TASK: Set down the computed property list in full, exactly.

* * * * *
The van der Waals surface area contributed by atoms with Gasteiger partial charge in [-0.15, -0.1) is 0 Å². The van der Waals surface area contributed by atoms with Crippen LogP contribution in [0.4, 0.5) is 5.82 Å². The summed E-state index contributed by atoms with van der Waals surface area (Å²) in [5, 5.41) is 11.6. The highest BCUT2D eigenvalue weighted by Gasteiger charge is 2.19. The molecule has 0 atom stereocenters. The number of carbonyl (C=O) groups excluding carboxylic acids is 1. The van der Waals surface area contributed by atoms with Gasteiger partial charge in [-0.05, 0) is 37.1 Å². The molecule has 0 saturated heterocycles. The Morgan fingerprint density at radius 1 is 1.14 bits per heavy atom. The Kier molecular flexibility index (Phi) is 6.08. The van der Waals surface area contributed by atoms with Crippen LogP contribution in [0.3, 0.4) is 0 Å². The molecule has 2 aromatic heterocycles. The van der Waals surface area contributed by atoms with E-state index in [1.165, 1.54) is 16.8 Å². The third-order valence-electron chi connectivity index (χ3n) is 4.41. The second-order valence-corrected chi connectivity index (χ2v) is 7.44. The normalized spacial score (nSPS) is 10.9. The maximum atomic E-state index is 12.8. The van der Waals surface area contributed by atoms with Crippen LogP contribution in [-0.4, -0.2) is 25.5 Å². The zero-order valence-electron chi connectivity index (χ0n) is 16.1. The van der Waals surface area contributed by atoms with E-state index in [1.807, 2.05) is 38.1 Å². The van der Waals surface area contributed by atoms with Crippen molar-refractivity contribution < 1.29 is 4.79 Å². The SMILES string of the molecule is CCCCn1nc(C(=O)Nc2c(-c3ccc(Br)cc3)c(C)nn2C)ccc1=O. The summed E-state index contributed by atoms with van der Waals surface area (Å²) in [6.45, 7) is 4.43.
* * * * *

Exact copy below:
The van der Waals surface area contributed by atoms with Gasteiger partial charge in [-0.15, -0.1) is 0 Å². The van der Waals surface area contributed by atoms with Crippen LogP contribution in [0.4, 0.5) is 5.82 Å². The summed E-state index contributed by atoms with van der Waals surface area (Å²) in [5, 5.41) is 11.6. The highest BCUT2D eigenvalue weighted by Gasteiger charge is 2.19. The molecule has 0 atom stereocenters. The number of carbonyl (C=O) groups excluding carboxylic acids is 1. The van der Waals surface area contributed by atoms with Gasteiger partial charge in [-0.05, 0) is 37.1 Å². The molecule has 0 saturated heterocycles. The Morgan fingerprint density at radius 1 is 1.14 bits per heavy atom. The Kier molecular flexibility index (Phi) is 6.08. The van der Waals surface area contributed by atoms with Crippen LogP contribution in [0.3, 0.4) is 0 Å². The molecule has 2 aromatic heterocycles. The van der Waals surface area contributed by atoms with E-state index in [1.165, 1.54) is 16.8 Å². The third-order valence-electron chi connectivity index (χ3n) is 4.41. The second-order valence-corrected chi connectivity index (χ2v) is 7.44. The normalized spacial score (nSPS) is 10.9. The maximum atomic E-state index is 12.8. The van der Waals surface area contributed by atoms with Crippen LogP contribution in [-0.4, -0.2) is 25.5 Å². The zero-order valence-electron chi connectivity index (χ0n) is 16.1. The van der Waals surface area contributed by atoms with E-state index in [1.807, 2.05) is 38.1 Å². The van der Waals surface area contributed by atoms with Crippen molar-refractivity contribution < 1.29 is 4.79 Å². The SMILES string of the molecule is CCCCn1nc(C(=O)Nc2c(-c3ccc(Br)cc3)c(C)nn2C)ccc1=O. The summed E-state index contributed by atoms with van der Waals surface area (Å²) in [6.45, 7) is 4.43.